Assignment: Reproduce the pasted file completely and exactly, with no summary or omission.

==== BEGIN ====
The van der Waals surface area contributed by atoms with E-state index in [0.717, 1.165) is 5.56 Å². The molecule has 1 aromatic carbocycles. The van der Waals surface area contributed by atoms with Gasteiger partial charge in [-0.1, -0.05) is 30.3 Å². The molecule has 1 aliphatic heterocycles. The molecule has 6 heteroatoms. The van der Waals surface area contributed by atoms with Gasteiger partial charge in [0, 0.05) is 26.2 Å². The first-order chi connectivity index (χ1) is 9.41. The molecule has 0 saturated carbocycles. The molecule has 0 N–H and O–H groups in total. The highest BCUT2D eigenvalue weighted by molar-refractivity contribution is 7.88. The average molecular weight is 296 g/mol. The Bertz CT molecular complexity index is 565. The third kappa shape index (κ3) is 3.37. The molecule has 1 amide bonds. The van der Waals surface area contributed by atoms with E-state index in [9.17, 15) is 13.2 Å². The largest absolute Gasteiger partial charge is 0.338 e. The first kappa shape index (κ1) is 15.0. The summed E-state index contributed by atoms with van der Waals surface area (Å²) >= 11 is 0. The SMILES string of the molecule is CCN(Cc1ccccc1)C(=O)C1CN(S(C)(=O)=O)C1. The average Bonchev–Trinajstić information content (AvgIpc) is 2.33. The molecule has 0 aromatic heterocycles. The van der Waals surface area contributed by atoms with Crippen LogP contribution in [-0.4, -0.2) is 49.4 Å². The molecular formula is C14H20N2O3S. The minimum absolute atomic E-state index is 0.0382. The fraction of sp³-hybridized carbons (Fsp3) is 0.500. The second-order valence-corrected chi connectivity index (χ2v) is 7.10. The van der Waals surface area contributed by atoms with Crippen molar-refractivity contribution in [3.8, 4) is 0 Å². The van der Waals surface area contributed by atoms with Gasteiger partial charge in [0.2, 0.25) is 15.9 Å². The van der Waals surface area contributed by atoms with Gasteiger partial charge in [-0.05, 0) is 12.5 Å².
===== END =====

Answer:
The van der Waals surface area contributed by atoms with E-state index in [0.717, 1.165) is 5.56 Å². The molecule has 1 aromatic carbocycles. The van der Waals surface area contributed by atoms with Gasteiger partial charge in [-0.1, -0.05) is 30.3 Å². The molecule has 1 aliphatic heterocycles. The molecule has 6 heteroatoms. The van der Waals surface area contributed by atoms with Gasteiger partial charge in [0, 0.05) is 26.2 Å². The first-order chi connectivity index (χ1) is 9.41. The molecule has 0 saturated carbocycles. The molecule has 0 N–H and O–H groups in total. The highest BCUT2D eigenvalue weighted by molar-refractivity contribution is 7.88. The average molecular weight is 296 g/mol. The Bertz CT molecular complexity index is 565. The third kappa shape index (κ3) is 3.37. The molecule has 1 amide bonds. The van der Waals surface area contributed by atoms with E-state index in [9.17, 15) is 13.2 Å². The largest absolute Gasteiger partial charge is 0.338 e. The first kappa shape index (κ1) is 15.0. The summed E-state index contributed by atoms with van der Waals surface area (Å²) >= 11 is 0. The SMILES string of the molecule is CCN(Cc1ccccc1)C(=O)C1CN(S(C)(=O)=O)C1. The average Bonchev–Trinajstić information content (AvgIpc) is 2.33. The molecule has 0 aromatic heterocycles. The van der Waals surface area contributed by atoms with Crippen LogP contribution in [-0.4, -0.2) is 49.4 Å². The molecular formula is C14H20N2O3S. The minimum absolute atomic E-state index is 0.0382. The fraction of sp³-hybridized carbons (Fsp3) is 0.500. The second-order valence-corrected chi connectivity index (χ2v) is 7.10. The van der Waals surface area contributed by atoms with Crippen molar-refractivity contribution in [3.8, 4) is 0 Å². The van der Waals surface area contributed by atoms with Gasteiger partial charge in [0.2, 0.25) is 15.9 Å². The van der Waals surface area contributed by atoms with Gasteiger partial charge in [-0.05, 0) is 12.5 Å².